Pete Muller, Associated Press
CAIRO — Rumor had it a devious conspiracy was afoot: Egyptians voting for a new president Saturday were being tricked into using pens with disappearing ink so their choice on the ballot would vanish before it was counted.
"Is this the right pen?" an old man in a traditional galabeya robe shouted, holding one up to the judge supervising at a polling station in Giza, the sister city of Egypt's capital, Cairo.
There was no concrete evidence for the rumors, but some voters in polling stations around the city were clearly concerned as they marked their paper ballots. Talk of a plot just deepened Egyptians' worries that the dirty tricks rife in elections under authoritarian leader Hosni Mubarak were still in play and that powers greater than them still manipulate the system, even after a revolution last year aimed at bringing transparency.
The claim seems to have emerged two days before the vote. A right-wing, Rush Limbaugh-style TV host, Tawfiq Okasha, known for his backing of the ruling military, accused the Muslim Brotherhood of importing 180,000 disappearing-ink pens from India. He proclaimed that they intended to distribute the pens outside polling stations to voters they believed would vote for Ahmed Shafiq, the former Mubarak prime minister running against the Brotherhood's candidate, Mohammed Morsi.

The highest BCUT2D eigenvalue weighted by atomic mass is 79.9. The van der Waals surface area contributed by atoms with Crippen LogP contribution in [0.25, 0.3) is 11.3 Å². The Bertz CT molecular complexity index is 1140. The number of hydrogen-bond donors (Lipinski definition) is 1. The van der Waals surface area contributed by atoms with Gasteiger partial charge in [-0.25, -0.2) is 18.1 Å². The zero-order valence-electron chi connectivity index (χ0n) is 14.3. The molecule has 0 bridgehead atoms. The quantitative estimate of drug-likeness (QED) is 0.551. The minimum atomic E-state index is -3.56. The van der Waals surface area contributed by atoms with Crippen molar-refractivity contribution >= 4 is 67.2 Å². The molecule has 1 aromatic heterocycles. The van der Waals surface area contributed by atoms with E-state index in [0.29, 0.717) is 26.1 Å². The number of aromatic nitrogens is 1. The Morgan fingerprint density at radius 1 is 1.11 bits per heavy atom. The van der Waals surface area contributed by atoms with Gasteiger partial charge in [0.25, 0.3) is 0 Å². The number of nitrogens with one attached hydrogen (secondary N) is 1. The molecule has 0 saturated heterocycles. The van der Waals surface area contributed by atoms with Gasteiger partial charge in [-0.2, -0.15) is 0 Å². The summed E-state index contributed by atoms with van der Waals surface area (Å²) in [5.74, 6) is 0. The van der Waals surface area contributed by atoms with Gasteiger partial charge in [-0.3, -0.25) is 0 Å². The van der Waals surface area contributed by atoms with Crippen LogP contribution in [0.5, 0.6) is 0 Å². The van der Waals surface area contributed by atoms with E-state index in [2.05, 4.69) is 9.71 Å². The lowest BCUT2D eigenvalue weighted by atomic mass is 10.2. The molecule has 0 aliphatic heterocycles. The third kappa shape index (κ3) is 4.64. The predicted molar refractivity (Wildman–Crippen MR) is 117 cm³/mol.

"I warn everyone. I warn the Shafiq campaign. I warn all voters," Okasha shouted on his show on the satellite channel he owns. "The voter will make his mark on the ballot with it and four hours later the mark disappears. The vote counters will open the ballot and find it blank."
A Brotherhood spokesman, Mahmoud Ghozlan, denied the claims.
The rumor gained further ground when officials suggested the plot was a reality, though they did not accuse the Brotherhood or any other group.
Speaking to journalists Saturday, the interior minister in charge of security forces warned that the pens had indeed been brought in from abroad.
Farouq Sultan, the head of the presidential election commission, said that "once the rumor" spread, the commission asked the Interior Ministry to provide 50,000 pens for the polling centers to use. He and the interior minister said that election workers had been instructed not to let voters use anything but the official pens. Sultan said that "as far as he knew," some vanishing-ink pens had been discovered in circulation.
An anonymous SMS sent en masse to some mobile phones Saturday repeated the accusations the Brotherhood were passing out the pens.
At a polling center in the Cairo district of Shubra el-Kheima, the supervising judge was tearing his hair out over voters fussing over pens. One woman brought a pen from home because she didn't even trust the official one. Another wanted to take her ballot outside to wait to ensure her checkmark didn't disappear, said the judge, Mohammed el-Minshawi.
"These rumors are corrupting the national consciousness," he said. "I am hitting the ceiling. This is a dirty election game that aims to make people lose trust in the process," he said.
AP correspondents Maggie Michael and Sarah El Deeb contributed to this report.
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